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Home | Books | Book Reviews | Book Review: The Unknown Universe – Author Richard Hammond

Book Review: The Unknown Universe – Author Richard Hammond

by Richard Hammond
Published by New Page Books
Publication Date: 2008
Format: Black /White – 272 pages
Price: $21.99

The Unknown Universe is a well packed edition of magic, mystery and unfathomable theories for scientific minds, curious readers and fans of the unknown and unspoken. For introductory sake, I suggest a thorough look at the table of contents section. It’s laid out very nicely with short paragraphs intros to the multiple subjects at hand. Where does one begin? Cosmic Acceleration, Dark Matter, Quantum gravity…take your pick. As a college professor author Richard Hammond does what he knows best. He quizzes you every so often just to check and see if you are paying attention. The answers are explained in detail as to why they work and why the rest don’t. With this is a series of historical data that only proves how far we’ve come in such a short time.

Theories that were solid are replaced with modern thinking. With cosmic ray paradoxes and re-normalization theories… you take what you can and leave the rest for days of clarity. I think the best advice for readers is the book focuses on the scientific approach to this material rather than the ultra metaphysical. So if that helps to influence you book buying decisions, then you should be well equipped

While the information is fascinating, at some point the college professor quantum physicists begins to kick in, which can get a bit heavy on some readers. Hammond talks about Einstein, blunders, theories that came and went and came back again all based around a universe we are still coming to terms with. The study itself is unique that it translates alot of here’s where we were and here is where we are now progress.

Kepler is discussed and even with the progress he made it still fell short in later years. Dark matter is attempted to be explained though it comes across more as just invisible mass that we cant see be can measure using modern technique. I believe dark matter has a ways to go before we really grab its potential for explanations.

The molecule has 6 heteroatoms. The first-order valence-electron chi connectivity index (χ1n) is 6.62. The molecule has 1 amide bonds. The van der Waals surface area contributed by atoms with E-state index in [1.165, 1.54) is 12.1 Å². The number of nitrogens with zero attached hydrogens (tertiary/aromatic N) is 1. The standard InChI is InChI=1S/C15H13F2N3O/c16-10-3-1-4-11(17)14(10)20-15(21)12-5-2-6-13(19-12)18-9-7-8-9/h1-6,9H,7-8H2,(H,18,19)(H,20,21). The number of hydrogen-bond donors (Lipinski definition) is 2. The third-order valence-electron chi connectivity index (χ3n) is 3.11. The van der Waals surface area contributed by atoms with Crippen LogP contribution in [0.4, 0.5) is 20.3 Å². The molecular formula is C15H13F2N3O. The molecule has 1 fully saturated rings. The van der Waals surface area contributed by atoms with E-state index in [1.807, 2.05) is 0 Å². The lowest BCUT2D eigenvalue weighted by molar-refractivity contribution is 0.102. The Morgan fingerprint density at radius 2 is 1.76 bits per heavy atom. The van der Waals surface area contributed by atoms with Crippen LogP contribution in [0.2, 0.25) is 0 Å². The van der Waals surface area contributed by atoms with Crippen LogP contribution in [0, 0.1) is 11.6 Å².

I found it easier than to just read it back to front to find the chapters of interest that weren’t completely over my head. Not that Hammond doesn’t have a great writing style but that when you get ito complex universe speak an mathematics it can be overwhelming just trying to read and make comprehension.

“Origins of the universe” is well articulated. The battle between an explained universe and a contracting one is challenged and put into perspective. For those taking note…it’s expanding. Hammond’s teaching background comes into play which lays out the details pretty clear for mortal minds to understand. Well as much as “we” can understand..that is. Now if you really want to challenge your thinking, then read into Hammond’s statement that the world was created 5 minutes ago. Somewhere I was expecting the matrix’s “oracle” to come walking out at this point and proclaim….”If I was to have told you that you’d break the vase, do you think you still would have?”.

There’s complexity and a dose of sanity presented all under one miraculous shell that expands the thinking and challenges the senses. When we get into the chapters on Tachyons and antiparticles …I think even trekkies would glaze over and scratch there heads. Negative mass, gravitational waves…left handed universe…holy crap Batman. Think we’ll skip back to the easy stuff. Interestingly enough.

In closing , this is a remarkable exploration that will connect on some level. I believe some chapters are way to deep to phantom and digest while others are played out nicely and welcoming. Take your pick and pick one up as well. He certainly is great at what he does and my notion is to re-read this again for consumption sake. Enjoy

Check out other books by the author as well at: New Page Books

Available a www.newpagebooks.com
Available a Amazon

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